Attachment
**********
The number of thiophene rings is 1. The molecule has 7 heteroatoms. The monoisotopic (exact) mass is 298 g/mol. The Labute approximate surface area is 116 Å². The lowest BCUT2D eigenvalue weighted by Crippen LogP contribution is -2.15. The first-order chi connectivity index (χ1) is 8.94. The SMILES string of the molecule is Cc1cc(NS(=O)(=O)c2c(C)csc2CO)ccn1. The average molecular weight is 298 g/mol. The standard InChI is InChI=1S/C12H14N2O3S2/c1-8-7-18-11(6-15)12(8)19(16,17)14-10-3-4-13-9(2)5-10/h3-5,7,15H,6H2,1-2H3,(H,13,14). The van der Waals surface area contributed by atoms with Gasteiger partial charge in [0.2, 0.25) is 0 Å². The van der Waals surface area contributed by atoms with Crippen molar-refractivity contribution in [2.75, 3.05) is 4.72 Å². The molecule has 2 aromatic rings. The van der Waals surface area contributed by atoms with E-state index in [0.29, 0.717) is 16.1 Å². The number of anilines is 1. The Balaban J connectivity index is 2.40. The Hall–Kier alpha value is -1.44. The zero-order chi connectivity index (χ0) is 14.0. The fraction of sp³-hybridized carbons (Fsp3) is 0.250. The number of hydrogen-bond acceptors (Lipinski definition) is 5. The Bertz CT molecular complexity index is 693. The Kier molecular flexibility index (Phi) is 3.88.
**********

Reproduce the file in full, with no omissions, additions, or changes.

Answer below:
The number of thiophene rings is 1. The molecule has 7 heteroatoms. The monoisotopic (exact) mass is 298 g/mol. The Labute approximate surface area is 116 Å². The lowest BCUT2D eigenvalue weighted by Crippen LogP contribution is -2.15. The first-order chi connectivity index (χ1) is 8.94. The SMILES string of the molecule is Cc1cc(NS(=O)(=O)c2c(C)csc2CO)ccn1. The average molecular weight is 298 g/mol. The standard InChI is InChI=1S/C12H14N2O3S2/c1-8-7-18-11(6-15)12(8)19(16,17)14-10-3-4-13-9(2)5-10/h3-5,7,15H,6H2,1-2H3,(H,13,14). The van der Waals surface area contributed by atoms with Gasteiger partial charge in [0.2, 0.25) is 0 Å². The van der Waals surface area contributed by atoms with Crippen molar-refractivity contribution in [2.75, 3.05) is 4.72 Å². The molecule has 2 aromatic rings. The van der Waals surface area contributed by atoms with E-state index in [0.29, 0.717) is 16.1 Å². The number of anilines is 1. The Balaban J connectivity index is 2.40. The Hall–Kier alpha value is -1.44. The zero-order chi connectivity index (χ0) is 14.0. The fraction of sp³-hybridized carbons (Fsp3) is 0.250. The number of hydrogen-bond acceptors (Lipinski definition) is 5. The Bertz CT molecular complexity index is 693. The Kier molecular flexibility index (Phi) is 3.88.